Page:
The Complete Niseko Winter Guide

Niseko is an ideal winter destination, whether youre a keen skiier or an enthusiastic foodie
Niseko is an ideal winter destination, whether you're a keen skiier or an enthusiastic foodie | © TanMan / Getty Images
Aja Ng

Mount Niseko Annupuri in Hokkaido, Japan is known as the region’s winter paradise, thanks to its deep powder snow, amazing cuisine and relaxing onsens. Here’s Culture Trip’s guide to how to make the most of this mountain resort.

Why you should visit Niseko in winter

Niseko’s snow is unrivalled

Every winter, the freezing winds of Siberia sweep across the Sea of Japan, creating huge quantities of snow which then falls in abundance onto the mountains of Hokkaido, Japan’s northernmost island.

By the end of the season, the snow averages 15m (50ft) in height, and some two-storey buildings are almost buried. As a result, Niseko is acknowledged among powder hounds to have the best snow in the world, and has won ‘Best Ski Resort, Japan’ at the World Ski Awards multiple times.

Niseko is acknowledged among powder hounds to have the best snow in the world

It’s a great ski resort for foodies

The cold waters of the Sea of Okhotsk and the Sea of Japan surrounding Hokkaido are teeming, bringing forth stellar seafood from sea urchin to fat scallops and hairy crabs.

On land, the volcanic soils produce a bounty – the island is known for its potatoes, corn, dairy, luxuriantly marbled beef and the fragrant pork from the herb-grazing pigs of Makkari.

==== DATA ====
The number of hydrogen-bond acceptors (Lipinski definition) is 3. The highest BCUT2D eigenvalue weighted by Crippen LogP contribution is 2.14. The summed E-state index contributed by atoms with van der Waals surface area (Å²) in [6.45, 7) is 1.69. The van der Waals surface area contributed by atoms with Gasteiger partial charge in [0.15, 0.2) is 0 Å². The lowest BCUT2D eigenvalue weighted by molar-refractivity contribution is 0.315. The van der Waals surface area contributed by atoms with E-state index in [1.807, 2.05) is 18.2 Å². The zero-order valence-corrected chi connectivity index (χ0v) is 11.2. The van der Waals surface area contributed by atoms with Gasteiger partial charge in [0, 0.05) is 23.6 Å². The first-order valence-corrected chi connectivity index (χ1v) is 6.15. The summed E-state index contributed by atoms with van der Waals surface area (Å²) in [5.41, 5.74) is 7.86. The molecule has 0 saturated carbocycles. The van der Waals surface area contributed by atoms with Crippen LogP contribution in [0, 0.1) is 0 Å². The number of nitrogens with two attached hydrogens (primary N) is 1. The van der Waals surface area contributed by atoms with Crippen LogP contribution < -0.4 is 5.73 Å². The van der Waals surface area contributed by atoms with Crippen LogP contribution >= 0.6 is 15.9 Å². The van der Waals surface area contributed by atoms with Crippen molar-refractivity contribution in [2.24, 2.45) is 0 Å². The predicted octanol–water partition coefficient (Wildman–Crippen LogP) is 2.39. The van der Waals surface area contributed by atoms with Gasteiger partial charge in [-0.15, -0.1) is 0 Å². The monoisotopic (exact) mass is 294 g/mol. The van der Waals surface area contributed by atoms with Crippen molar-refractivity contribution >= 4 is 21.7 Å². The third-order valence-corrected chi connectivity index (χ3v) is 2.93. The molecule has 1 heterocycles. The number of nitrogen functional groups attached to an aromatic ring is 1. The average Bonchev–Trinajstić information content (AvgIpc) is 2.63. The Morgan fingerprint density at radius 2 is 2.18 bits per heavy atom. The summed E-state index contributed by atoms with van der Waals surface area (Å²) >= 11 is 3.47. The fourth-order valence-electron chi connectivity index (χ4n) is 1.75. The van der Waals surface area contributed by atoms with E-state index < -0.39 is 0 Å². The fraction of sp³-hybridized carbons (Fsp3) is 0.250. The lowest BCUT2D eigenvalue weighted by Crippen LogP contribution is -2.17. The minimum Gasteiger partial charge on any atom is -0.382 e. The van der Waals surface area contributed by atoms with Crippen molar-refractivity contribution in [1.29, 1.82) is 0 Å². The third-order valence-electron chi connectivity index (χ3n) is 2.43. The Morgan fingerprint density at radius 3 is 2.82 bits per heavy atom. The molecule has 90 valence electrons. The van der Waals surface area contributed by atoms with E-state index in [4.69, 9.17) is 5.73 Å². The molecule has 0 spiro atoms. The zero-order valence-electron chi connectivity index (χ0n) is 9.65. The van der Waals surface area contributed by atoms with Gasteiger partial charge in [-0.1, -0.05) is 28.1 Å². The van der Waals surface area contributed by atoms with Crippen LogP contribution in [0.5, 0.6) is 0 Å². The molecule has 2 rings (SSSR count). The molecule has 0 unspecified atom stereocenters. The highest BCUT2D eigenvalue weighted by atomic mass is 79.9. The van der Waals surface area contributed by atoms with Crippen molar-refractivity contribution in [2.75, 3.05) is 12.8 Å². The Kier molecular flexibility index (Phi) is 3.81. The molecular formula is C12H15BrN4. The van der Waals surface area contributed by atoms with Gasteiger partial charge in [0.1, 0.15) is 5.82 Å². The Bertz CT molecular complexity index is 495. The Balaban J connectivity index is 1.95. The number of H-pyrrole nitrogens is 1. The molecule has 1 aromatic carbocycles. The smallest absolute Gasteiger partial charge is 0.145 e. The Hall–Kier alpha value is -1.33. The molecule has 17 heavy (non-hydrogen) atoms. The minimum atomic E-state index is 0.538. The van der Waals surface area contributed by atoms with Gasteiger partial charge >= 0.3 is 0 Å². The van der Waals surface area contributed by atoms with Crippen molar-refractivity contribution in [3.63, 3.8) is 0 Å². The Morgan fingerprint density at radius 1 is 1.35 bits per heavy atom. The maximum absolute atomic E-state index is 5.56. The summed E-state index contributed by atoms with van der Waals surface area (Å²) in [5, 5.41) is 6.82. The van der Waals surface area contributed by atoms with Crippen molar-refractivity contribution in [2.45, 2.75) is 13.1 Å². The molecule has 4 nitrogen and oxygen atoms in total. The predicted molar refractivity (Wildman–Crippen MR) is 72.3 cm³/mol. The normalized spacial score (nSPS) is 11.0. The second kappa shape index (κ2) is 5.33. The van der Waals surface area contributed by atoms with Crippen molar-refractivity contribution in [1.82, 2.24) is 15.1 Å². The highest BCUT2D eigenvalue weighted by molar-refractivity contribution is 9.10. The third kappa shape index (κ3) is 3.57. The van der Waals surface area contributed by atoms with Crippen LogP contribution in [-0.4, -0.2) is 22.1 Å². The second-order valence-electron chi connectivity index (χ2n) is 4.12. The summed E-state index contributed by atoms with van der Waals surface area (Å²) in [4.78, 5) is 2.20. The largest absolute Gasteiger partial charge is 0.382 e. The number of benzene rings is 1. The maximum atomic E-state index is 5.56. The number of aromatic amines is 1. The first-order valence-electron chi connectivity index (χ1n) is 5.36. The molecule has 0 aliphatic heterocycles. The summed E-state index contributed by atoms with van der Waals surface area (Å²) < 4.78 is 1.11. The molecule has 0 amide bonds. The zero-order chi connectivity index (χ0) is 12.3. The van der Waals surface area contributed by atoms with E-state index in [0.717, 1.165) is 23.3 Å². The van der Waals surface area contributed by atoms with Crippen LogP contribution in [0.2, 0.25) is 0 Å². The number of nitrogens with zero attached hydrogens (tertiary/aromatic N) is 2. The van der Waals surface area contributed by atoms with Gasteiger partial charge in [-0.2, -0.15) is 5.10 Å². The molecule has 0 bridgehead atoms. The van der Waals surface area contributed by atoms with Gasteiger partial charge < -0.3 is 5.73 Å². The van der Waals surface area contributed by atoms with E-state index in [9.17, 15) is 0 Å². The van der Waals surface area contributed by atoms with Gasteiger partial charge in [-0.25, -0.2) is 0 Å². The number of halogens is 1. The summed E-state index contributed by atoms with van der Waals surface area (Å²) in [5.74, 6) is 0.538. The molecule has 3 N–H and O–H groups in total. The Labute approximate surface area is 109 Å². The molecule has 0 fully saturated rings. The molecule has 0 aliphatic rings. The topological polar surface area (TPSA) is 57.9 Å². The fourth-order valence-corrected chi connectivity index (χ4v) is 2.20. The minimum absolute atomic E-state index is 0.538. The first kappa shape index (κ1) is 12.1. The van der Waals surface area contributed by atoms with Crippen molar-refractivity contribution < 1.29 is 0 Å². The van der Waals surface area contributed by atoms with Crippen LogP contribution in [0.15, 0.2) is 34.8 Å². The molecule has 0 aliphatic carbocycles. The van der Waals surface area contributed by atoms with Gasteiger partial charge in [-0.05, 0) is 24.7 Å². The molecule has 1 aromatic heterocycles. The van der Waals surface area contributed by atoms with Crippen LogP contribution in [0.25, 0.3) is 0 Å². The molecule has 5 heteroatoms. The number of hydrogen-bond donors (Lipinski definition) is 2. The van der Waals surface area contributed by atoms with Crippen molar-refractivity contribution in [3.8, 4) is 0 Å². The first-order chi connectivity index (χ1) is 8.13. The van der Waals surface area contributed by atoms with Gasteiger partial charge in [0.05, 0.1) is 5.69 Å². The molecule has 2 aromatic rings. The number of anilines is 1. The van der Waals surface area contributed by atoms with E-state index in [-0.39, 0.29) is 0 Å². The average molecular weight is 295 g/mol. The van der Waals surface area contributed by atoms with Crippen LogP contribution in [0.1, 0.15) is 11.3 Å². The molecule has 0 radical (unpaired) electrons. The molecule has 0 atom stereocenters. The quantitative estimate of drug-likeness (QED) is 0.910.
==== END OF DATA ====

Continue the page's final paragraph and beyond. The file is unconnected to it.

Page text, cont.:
All of this means that Niseko has excellent access to fresh local produce. Here, Michelin-star restaurants sit alongside traditional sushiya and izakaya, modern-contemporary tapas and Aussie-style coffee shops.

The town’s onsen are perfect for an after-ski dip

Part of the Japanese après-ski ritual, onsen are indoor and outdoor pools filled with water from geothermally heated springs which average 40-42°C (104-108°F).

Separated into male and female bathhouses, guests are required to shower before entering au naturel. There are some rules to observe in Japan’s onsen: no clothes, no phones and no tattoos – though some have relaxed rules regarding tattoos in recent years.

Embracing the onsen tradition post-piste means no aches and pains, as the therapeutic waters soothe both muscle and mind.

Onsen are part of the Japanese après-ski ritual

What to do in Niseko in winter

Skiing and snowboarding in Niseko

With three gondolas, 31 lifts and just under 3,000 acres (1,214 hectares) of groomed runs, Niseko is a powder paradise – be it for beginner, intermediate or expert powder hounds. There’s also an extensive night-skiing course.

The backcountry ski area, which is accessed through nine gates situated across the resorts, is almost equal to the groomed runs, making it the off-piste pilgrimage for many professional skiers and snowboarders across the world. It is imperative that those on-mountain observe the Niseko Rules at all times.